Ancient Judaism celebrated several rituals which marked the stages of the Jewish life cycle, beginning with birth and circumcision, continuing on to ordination and various levels of Jewish leadership, culminating in the death of that individual at a ripe age. Nicodemus was in his final stage of such a life cycle (ripe age and high-level Jewish leadership status) when Jesus surprised him with his statement that, “you must be born again.” Later in the story, Jesus respectfully challenges Nicodemus’ affiliation with the Hoi Iudaioi by saying, “Are you the teacher of Israel and yet you do not understand these things?” (John 3.10)

Someone who is born from above (again) is under control and influence of God’s Spirit. God’s Spirit, however, is unbridled cosmic (personal) force, submissive only to the will of the Heavenly Father and his Royal Son.

Jesus’ question to Nicodemus is also a challenge to the authority of hoi Iudaioi of which Nicodemus, at least for the time being, was still a part of. Throughout the Gospel we see that hoi Iudaioi show themselves to be clueless and insensitive to the things of the Spirit. It is no wonder that Nicodemus, the best of them, does not know what the One Sent by God has in mind. On the one hand it showed the Jerusalem leaders (even the best of them) not in a good light, while at the same time it meant to provoke an appropriate question in the mind of the (Samaritan) readers: “What if my (Samaritan) sages/leaders also are just as blinded and spiritually incapable as the leadership of Jerusalem?” The main challenger of Judean and Samaritan current leadership structure was of course talking with Nicodemus at night. His name was Jesus, the Royal Son of God. It was a Judean self-critique that was meant to provoke Samaritan Israelites to challenge their own authorities as well.

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© By Eli Lizorkin-Eyzenberg, Ph.D.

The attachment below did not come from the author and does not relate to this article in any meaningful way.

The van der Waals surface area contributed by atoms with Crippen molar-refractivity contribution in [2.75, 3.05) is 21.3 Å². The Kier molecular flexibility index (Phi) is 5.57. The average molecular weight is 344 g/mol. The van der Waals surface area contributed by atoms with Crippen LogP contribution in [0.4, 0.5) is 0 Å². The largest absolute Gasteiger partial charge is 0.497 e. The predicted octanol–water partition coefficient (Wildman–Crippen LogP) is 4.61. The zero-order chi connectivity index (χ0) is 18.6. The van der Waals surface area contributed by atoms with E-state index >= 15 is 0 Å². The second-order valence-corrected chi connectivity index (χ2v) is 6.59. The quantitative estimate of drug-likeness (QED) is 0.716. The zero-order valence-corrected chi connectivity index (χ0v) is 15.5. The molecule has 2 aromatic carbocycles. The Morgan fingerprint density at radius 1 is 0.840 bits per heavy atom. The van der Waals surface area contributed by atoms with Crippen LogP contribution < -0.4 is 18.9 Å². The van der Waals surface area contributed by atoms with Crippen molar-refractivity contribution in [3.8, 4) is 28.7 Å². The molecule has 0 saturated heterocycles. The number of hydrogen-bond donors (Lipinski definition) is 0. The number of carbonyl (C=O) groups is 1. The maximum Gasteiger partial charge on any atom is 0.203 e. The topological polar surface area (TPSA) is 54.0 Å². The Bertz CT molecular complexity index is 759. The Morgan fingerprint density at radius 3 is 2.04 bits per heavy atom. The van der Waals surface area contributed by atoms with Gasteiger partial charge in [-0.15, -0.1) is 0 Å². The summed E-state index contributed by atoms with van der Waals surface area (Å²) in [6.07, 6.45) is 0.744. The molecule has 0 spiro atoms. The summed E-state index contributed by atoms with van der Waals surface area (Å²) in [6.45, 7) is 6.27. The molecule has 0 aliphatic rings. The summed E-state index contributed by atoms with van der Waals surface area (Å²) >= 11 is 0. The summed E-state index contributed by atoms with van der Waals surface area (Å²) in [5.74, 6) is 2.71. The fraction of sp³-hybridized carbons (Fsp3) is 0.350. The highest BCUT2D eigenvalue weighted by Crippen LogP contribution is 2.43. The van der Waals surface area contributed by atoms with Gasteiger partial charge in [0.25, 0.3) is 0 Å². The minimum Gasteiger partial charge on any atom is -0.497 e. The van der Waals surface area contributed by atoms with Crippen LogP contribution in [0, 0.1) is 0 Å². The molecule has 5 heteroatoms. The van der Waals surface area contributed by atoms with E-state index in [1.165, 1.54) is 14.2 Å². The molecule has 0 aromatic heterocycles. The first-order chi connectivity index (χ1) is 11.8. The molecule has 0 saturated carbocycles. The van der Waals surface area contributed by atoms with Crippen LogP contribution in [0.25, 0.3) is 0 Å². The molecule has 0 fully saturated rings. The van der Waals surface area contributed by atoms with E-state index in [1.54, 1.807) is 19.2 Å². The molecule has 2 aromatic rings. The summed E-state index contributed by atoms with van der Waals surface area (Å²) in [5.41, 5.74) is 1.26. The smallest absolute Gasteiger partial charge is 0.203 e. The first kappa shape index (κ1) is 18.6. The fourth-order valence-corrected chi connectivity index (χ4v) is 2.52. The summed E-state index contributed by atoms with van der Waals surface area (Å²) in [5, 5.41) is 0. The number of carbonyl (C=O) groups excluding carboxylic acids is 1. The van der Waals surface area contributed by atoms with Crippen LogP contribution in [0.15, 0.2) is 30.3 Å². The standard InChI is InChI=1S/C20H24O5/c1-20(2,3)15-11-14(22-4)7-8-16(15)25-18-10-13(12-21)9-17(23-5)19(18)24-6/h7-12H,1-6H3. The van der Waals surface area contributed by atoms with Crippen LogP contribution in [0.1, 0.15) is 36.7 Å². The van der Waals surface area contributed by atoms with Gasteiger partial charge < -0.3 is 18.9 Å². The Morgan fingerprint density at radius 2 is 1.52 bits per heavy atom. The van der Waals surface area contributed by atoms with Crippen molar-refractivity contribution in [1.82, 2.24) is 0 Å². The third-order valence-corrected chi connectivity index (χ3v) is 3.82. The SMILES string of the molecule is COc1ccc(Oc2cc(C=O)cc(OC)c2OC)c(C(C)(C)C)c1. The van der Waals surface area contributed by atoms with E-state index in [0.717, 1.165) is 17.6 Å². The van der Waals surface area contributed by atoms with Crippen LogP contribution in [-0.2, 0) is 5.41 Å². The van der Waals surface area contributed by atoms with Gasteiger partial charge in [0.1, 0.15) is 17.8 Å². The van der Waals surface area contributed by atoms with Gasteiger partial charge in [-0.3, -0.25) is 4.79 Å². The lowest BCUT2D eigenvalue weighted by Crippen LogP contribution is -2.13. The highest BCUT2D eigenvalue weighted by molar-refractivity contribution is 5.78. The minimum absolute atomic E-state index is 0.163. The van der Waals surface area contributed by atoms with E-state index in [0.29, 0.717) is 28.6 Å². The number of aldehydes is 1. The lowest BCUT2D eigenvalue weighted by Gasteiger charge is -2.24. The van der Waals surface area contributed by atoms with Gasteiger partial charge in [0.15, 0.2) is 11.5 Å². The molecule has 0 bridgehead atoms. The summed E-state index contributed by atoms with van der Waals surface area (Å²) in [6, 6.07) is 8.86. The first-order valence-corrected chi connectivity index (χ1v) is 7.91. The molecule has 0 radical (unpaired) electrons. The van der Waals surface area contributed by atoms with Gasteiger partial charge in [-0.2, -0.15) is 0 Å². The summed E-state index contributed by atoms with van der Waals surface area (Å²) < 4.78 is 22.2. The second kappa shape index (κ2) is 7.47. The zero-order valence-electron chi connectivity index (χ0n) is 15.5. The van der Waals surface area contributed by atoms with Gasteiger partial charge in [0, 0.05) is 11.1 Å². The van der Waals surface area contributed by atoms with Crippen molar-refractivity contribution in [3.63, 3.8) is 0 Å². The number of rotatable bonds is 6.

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  1. Nury

    After the crucifixion of Jesus what is the rabbinic version about the life of jesus.

    1. Dr. Eli Lizorkin-Eyzenberg

      Let me just say that in some parts it is not pretty and some should not be even mentioned its ungly. You can read Jesus and Talmud by a Jewish scholar Peter Scheffer from Princeton University for more.

  2. joyce-mary

    Sincere and appreciative gratitude for sharing the fruits of your study and scholarship. Your articles are “food and drink” to my mind and spirit. It is 37 years since I studied St. John as part of the B.D. at a jesuit University and I now feel as if I am drinking from a well of refreshing water–perhaps that promised by Jesus to the Samaritan woman. May you be blessed.

    1. Dr. Eli Lizorkin-Eyzenberg

      Dear Joyce-Mary, thank you for your kind words. It is humbling to hear them. I think you will like the chapter on Samaritan woman its coming within a month.

  3. Carolyn

    Thank you for your article on Nicodemus, I found it very interesting. I once heard that it was a common thing for people in the time of Yeshua to come to a Rabbi at night to ask questions and learn, is this correct? Although I agree that this particular meeting was most probably because he wanted to avoid being noticed by the religious leadership. I was also interested to learn what his name meant.

    1. Dr. Eli Lizorkin-Eyzenberg

      It is of course common anywhere for people to talk also at night :-). But there is an ongoing matrix of fear for those who are located under the umbrella of hoi Iudaioi in the Gospel of John. It was not just Nicodemus that were afraid. The system rewarded its followers, and punished its critics severely.

    2. Nicholas

      Hi Carolyn,

      Nicodemus means the same as Nicholas. One comes from Nike+Demos and the other from Nike+Laos, meaning “Victory of the People”. (All Greek etymology, Nike = Victory, Demos = Laos = The People).

      Nakdimon has been rendered for Nicodemus, in the Orthodox Bible (Messianic Bible – I suspect based strongly on a US translation, but I will check and post again). Nakdimon means “Bringer of Illumination”.

      Shalom and joy to you,
      Nick

    3. Nicholas

      Nakdimon|Naqdimon (Hebrew) equivalent of Nikodaymos (Greek phonetic) comes from THE ORTHODOX JEWISH BRIT CHADASHA

      It is an interesting text because it inserts contemporary Hebrew (and I guess Aramaic too) vernacular into an otherwise current English Bible, for example John 3:1 “Now there was a man of the Perushim. His name was Rav Nakdimon, a [Sanhedrist] katzin (leader) of the Yehudim.”